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Computational Models of Primary Visual Cortex


Primary visual cortex in higher animals like cats and non-human primates is one of the best characterized cortical areas. Therefore, it serves as a paradigmatic area for understanding visual processing and for understanding cortical computation in general. Here we use computational approaches, which are based on network models of different complexity (rate models vs. spiking models, integrate-and-fire vs. Hodgkin-Huxley models, columnar models vs. map models), in order to characterize the functional organization of visual cortex, to study the dynamics of the cortical network, and to evaluate hypotheses about the mechanisms shaping the response properties of visual cortical neurons. A recent model-based analysis of experimental data provided evidence, that cortical networks may operate in a regime which is close to the transition to self-sustained firing. This finding will serve as one starting point for further investigations.

Acknowledgement: Research was funded by BMBF, DFG, HFSPO, Welcome Trust and the Technische Universität Berlin.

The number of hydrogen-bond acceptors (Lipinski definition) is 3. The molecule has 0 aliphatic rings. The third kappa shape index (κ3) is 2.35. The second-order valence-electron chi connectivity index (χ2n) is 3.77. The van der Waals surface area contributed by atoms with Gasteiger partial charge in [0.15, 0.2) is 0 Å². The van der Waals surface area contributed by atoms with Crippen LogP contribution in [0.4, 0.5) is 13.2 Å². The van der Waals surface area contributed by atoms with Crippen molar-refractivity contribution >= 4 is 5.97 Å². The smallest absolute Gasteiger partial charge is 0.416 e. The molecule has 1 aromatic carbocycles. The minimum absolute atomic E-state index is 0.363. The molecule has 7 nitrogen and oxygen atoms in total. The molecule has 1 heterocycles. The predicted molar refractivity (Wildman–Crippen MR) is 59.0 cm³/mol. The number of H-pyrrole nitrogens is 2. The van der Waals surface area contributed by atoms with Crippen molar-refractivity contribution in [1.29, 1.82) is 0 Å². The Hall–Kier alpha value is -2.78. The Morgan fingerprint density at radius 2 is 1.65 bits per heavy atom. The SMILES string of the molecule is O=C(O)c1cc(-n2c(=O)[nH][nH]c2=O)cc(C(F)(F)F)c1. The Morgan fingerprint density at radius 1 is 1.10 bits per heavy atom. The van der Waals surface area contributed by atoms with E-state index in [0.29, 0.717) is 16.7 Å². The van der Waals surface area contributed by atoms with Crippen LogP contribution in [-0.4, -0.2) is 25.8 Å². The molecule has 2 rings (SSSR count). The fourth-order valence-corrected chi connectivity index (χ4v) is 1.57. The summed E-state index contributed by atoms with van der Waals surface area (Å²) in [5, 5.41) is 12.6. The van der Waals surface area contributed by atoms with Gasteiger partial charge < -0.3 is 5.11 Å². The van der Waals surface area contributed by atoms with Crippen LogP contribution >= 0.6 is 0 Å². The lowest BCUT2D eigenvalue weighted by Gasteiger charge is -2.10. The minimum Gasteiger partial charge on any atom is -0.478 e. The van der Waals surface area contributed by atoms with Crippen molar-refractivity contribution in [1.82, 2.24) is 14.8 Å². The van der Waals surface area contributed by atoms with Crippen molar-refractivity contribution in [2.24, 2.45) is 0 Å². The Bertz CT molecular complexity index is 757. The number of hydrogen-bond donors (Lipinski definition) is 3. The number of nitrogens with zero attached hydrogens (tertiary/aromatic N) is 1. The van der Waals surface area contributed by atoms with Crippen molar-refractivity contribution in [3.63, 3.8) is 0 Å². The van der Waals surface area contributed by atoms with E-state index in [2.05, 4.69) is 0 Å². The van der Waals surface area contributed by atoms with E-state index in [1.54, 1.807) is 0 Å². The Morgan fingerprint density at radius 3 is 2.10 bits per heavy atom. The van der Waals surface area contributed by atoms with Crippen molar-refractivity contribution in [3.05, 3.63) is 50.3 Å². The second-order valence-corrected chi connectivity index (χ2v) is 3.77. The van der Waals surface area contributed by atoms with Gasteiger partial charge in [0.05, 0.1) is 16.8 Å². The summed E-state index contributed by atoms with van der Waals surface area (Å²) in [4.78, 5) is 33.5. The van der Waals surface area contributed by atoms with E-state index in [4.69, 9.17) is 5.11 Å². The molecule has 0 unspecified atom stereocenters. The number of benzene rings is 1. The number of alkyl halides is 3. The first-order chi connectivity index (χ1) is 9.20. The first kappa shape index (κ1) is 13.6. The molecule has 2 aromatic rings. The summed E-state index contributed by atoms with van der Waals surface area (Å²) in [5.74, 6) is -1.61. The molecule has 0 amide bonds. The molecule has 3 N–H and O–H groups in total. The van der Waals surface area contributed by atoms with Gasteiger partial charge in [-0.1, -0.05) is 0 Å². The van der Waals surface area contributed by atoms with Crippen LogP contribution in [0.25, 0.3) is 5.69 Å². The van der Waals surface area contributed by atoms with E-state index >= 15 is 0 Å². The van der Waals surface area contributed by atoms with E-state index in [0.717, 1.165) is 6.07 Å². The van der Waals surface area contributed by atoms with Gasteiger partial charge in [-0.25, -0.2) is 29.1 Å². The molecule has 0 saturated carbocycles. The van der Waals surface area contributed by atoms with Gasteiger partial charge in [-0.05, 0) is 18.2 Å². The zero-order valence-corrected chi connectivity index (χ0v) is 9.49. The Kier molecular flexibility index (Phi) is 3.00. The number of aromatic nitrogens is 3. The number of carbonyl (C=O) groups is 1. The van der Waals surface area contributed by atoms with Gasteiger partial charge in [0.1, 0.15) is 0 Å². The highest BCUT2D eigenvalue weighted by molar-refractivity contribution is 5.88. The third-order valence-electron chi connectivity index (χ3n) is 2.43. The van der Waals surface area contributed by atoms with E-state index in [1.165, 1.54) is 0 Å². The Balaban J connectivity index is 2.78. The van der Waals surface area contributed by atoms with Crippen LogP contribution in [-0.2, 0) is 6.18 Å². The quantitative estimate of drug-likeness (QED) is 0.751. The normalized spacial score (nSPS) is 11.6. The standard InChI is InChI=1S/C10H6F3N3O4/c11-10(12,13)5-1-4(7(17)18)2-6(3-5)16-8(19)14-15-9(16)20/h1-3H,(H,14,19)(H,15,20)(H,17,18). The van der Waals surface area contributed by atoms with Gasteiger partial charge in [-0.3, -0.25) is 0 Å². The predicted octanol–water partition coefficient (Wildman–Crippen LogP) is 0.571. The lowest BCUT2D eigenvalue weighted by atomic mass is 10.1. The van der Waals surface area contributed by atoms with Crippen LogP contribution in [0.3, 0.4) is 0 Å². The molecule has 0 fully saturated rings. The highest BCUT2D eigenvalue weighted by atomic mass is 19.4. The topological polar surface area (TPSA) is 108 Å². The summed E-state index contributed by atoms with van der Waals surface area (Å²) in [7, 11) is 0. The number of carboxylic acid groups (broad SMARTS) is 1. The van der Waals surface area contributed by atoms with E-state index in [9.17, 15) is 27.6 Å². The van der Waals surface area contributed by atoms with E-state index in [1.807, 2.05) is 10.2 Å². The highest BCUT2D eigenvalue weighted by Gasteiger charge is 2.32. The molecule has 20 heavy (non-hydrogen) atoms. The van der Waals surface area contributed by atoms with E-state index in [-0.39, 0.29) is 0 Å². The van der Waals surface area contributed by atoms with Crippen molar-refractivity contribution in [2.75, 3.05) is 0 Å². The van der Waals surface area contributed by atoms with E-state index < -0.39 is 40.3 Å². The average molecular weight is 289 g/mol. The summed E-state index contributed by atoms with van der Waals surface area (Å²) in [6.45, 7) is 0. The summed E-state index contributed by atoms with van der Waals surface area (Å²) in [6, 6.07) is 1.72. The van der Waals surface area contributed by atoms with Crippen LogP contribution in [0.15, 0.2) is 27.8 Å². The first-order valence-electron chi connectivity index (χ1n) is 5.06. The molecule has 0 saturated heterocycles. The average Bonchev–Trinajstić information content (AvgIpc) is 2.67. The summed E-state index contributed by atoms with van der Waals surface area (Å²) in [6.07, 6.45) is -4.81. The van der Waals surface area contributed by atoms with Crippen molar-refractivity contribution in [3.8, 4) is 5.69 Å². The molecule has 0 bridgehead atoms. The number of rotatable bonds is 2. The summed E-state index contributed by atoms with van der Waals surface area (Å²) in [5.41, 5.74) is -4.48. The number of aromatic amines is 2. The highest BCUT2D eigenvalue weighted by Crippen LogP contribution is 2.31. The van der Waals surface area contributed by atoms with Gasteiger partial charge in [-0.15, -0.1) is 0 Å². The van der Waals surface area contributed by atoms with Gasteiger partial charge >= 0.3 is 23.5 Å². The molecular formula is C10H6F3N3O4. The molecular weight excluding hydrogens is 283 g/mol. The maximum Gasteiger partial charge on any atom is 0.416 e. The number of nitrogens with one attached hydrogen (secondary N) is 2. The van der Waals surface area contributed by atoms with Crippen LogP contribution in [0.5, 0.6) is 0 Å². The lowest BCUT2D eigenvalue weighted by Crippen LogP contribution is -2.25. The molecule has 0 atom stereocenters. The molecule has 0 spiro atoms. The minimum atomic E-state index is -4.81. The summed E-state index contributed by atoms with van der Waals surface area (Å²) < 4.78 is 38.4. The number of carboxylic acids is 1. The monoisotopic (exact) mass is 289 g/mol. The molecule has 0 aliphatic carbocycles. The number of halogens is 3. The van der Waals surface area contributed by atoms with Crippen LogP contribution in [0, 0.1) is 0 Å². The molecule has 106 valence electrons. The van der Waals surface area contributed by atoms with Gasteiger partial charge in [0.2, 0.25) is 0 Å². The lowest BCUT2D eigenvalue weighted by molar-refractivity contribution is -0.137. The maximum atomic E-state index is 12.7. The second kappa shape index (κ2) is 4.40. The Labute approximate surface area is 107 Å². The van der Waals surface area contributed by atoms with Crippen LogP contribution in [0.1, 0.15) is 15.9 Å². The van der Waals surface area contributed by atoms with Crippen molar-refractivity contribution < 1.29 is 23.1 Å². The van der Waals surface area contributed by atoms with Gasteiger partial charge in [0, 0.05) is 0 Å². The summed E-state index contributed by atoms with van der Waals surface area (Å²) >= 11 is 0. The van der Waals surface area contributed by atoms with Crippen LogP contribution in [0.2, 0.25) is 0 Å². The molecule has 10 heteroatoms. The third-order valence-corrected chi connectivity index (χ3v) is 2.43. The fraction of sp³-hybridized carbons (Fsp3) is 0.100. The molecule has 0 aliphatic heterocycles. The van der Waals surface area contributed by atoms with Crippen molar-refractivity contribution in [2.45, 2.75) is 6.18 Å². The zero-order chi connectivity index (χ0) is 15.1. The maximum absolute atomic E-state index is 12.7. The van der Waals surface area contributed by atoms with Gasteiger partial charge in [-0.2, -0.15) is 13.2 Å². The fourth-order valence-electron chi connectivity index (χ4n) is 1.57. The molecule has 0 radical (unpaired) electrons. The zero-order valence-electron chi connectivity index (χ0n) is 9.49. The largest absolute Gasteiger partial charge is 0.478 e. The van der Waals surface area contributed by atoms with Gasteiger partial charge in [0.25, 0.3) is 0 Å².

Selected Publications:

The Operating Regime of Local Computations in Primary Visual Cortex
Citation key Stimberg2009
Author Stimberg, M. and Wimmer, K. and Martin, R. and Schwabe, L. and Marino, J. and Schummers, J. and Lyon, D. and Sur, M. and Obermayer, K.
Pages 2166 – 2180
Year 2009
DOI 10.1093/cercor/bhn240
Journal Cerebral Cortex
Volume 19
Number 9
Publisher Oxford Journals
Abstract In V1, local circuitry depends on the position in the orientation map: close to pinwheel centers recurrent inputs show variable orientation preferences; within iso-orientation domains inputs are relatively uniformly tuned. Physiological properties such as cell's membrane potentials, spike outputs, and temporal characteristics change systematically with map location. We investigate in a firing rate and a Hodgkin-Huxley network model what constraints these tuning characteristics of V1 neurons impose on the cortical operating regime. Systematically varying the strength of both recurrent excitation and inhibition, we test a wide range of model classes and find the likely models to account for the experimental observations. We show that recent intracellular and extracellular recordings from cat V1 provide the strongest evidence for a regime where excitatory and inhibitory recurrent inputs are balanced and dominate the feed-forward input. Our results are robust against changes in model assumptions such as spatial extent and strength of lateral inhibition. Intriguingly, the most likely recurrent regime is in a region of parameter space where small changes have large effects on the network dynamics, and it is close to a regime of ''runaway excitation``, where the network shows strong self-sustained activity. This could make the cortical response particularly sensitive to modulation.
Bibtex Type of Publication Selected:main selected:v1 selected:publications
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